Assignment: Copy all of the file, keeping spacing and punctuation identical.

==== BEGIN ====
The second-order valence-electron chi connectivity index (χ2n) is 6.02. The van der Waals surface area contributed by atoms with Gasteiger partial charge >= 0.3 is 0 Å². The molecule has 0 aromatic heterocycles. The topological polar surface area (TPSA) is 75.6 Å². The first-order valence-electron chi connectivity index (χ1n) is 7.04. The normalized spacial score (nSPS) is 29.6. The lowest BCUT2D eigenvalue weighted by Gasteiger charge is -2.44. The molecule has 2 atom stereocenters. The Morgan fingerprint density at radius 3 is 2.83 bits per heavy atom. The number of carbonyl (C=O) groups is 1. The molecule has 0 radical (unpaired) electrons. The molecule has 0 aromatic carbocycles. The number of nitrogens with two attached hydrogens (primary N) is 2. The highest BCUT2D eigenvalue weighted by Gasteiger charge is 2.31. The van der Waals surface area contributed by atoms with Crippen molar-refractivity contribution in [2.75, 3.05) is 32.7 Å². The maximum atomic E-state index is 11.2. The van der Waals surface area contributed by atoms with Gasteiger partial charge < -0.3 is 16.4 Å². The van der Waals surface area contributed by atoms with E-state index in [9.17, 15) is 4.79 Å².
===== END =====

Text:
The second-order valence-electron chi connectivity index (χ2n) is 6.02. The van der Waals surface area contributed by atoms with Gasteiger partial charge >= 0.3 is 0 Å². The molecule has 0 aromatic heterocycles. The topological polar surface area (TPSA) is 75.6 Å². The first-order valence-electron chi connectivity index (χ1n) is 7.04. The normalized spacial score (nSPS) is 29.6. The lowest BCUT2D eigenvalue weighted by Gasteiger charge is -2.44. The molecule has 2 atom stereocenters. The Morgan fingerprint density at radius 3 is 2.83 bits per heavy atom. The number of carbonyl (C=O) groups is 1. The molecule has 0 radical (unpaired) electrons. The molecule has 0 aromatic carbocycles. The number of nitrogens with two attached hydrogens (primary N) is 2. The highest BCUT2D eigenvalue weighted by Gasteiger charge is 2.31. The van der Waals surface area contributed by atoms with Crippen molar-refractivity contribution in [2.75, 3.05) is 32.7 Å². The maximum atomic E-state index is 11.2. The van der Waals surface area contributed by atoms with Gasteiger partial charge < -0.3 is 16.4 Å². The van der Waals surface area contributed by atoms with E-state index in [9.17, 15) is 4.79 Å².